ADLER, Russia -- During a recent speech, Dmitry Chernyshenko, the Sochi 2014 CEO, told his audience he had been frightened by three Hollywood films.
"Three horror films," he said. "'Nightmare on Elm Street,' 'Friday the 13th.'"
And "Miracle," the film account of what Sports Illustrated called the greatest sports moment of the 20th Century.
As the U.S. and Russia prepared to meet once again on Olympic ice Saturday, the impact of the Miracle On Ice on American and Russian hockey remains ever present. That early Friday evening in Lake Placid nearly 34 years ago also weighs heavy on the Russia's collective psyche.
"We all grew up in the culture that hockey is a religion in our country," Chernyshenko said Friday. "And we were educated by this very dramatic story."
Although the Soviet Union went on to win Olympic gold medals in 1984 and 1988, many in Russia see this Olympic tournament as a chance to erase the stain of the two darkest moments in Russian sports history, Lake Placid and the loss to Team Canada in the historic 1972 Summit Series.
The tournament is also a chance to return the host nation to what most in this hockey-mad country believe is Russia's rightful place atop the international game. A Russian player hasn't stood atop an Olympic medal podium since a Unified Federation team won the 1992 gold medal. Russia president Vladimir Putin has said the Olympics would be a success if Russia wins the hockey gold medal. Anything less would be viewed as a disaster.
This week, Russia and Detroit forward Pavel Datsyuk was asked how long he's been waiting for this Olympic tournament.
"All of my life," he said.
U.S. players have also grown up in the shadow of the Miracle On Ice, a magical moment that created greater expectations on future generations of U.S. players but also launched the American game on a path of unprecedented growth, that was later accelerated by the 1988 Wayne Gretzky trade to the Kings.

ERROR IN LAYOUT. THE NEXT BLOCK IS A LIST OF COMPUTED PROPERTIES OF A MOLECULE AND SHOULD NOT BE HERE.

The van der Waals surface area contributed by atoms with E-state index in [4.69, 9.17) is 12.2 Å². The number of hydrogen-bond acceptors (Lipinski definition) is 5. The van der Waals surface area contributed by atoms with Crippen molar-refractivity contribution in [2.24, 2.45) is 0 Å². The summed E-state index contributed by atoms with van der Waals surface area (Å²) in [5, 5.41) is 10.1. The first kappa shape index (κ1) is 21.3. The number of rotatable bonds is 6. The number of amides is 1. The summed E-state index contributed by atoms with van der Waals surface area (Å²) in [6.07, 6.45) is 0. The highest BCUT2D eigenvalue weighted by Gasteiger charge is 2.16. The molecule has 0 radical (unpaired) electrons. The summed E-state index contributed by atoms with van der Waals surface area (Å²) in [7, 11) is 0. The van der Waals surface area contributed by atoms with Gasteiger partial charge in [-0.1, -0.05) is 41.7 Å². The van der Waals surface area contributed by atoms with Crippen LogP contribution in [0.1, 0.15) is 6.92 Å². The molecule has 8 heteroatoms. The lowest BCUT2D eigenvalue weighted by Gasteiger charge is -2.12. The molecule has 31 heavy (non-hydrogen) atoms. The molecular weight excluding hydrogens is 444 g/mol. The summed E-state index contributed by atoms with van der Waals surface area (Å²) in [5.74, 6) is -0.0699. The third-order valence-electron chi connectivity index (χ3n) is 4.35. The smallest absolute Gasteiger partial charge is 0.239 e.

"In 1980 it was a miracle, and in fact it made it possible for ice hockey to develop so fast in the United States and gave it great impetus," said Vladislav Tretiak, the legendary Soviet goaltender who was replaced in the second period of the 1980 game.
"It's come a long way," U.S. and Kings forward Dustin Brown said of the development of the sport in the U.S. "I look at it more from a standpoint of where people are coming out of from the United States. You go back 15, 20, 30 years, it was Massachusetts, Minnesota, Michigan. Now you're getting guys out of California and all over the map, which I think is good for the state of USA hockey."
Lake Placid also served as a wakeup call for the Soviet's so-called Big Red Machine. The Soviets won five gold medals in six Olympics between 1956 and 1976. Just days before their meeting with the U.S. at the Olympics, the Soviets thrashed Team USA, 10-3, in an exhibition game at Madison Square Garden.
"In 1980 it was a good lesson that the Americans taught us," said Tretiak, now president of the Russian hockey federation. "You have to respect your competitors and only after the game can you tell them what you think of them. We did not have respect for the competitors at that time, and that's why we lost."
A lesson that remains too painful to revisit for many Russians.
Viktor Tikhonov, 25, a forward on the current Russian team, is the son of the late San Jose Sharks assistant Vasily Tikhonov. In fact, the younger Tikhonov began playing at 5 in San Jose. But he is named for his grandfather, the legendary coach of the Soviet team. The elder Viktor Tikhonov led the Big Red Machine to Olympic gold in 1984 and 1988 and six World titles, including five in a row. But he is perhaps best remembered for losing in Lake Placid and his controversial decision to pull Tretiak.
This week his grandson was asked if he had ever watched "Miracle." He shook his head.
"Never," he said.
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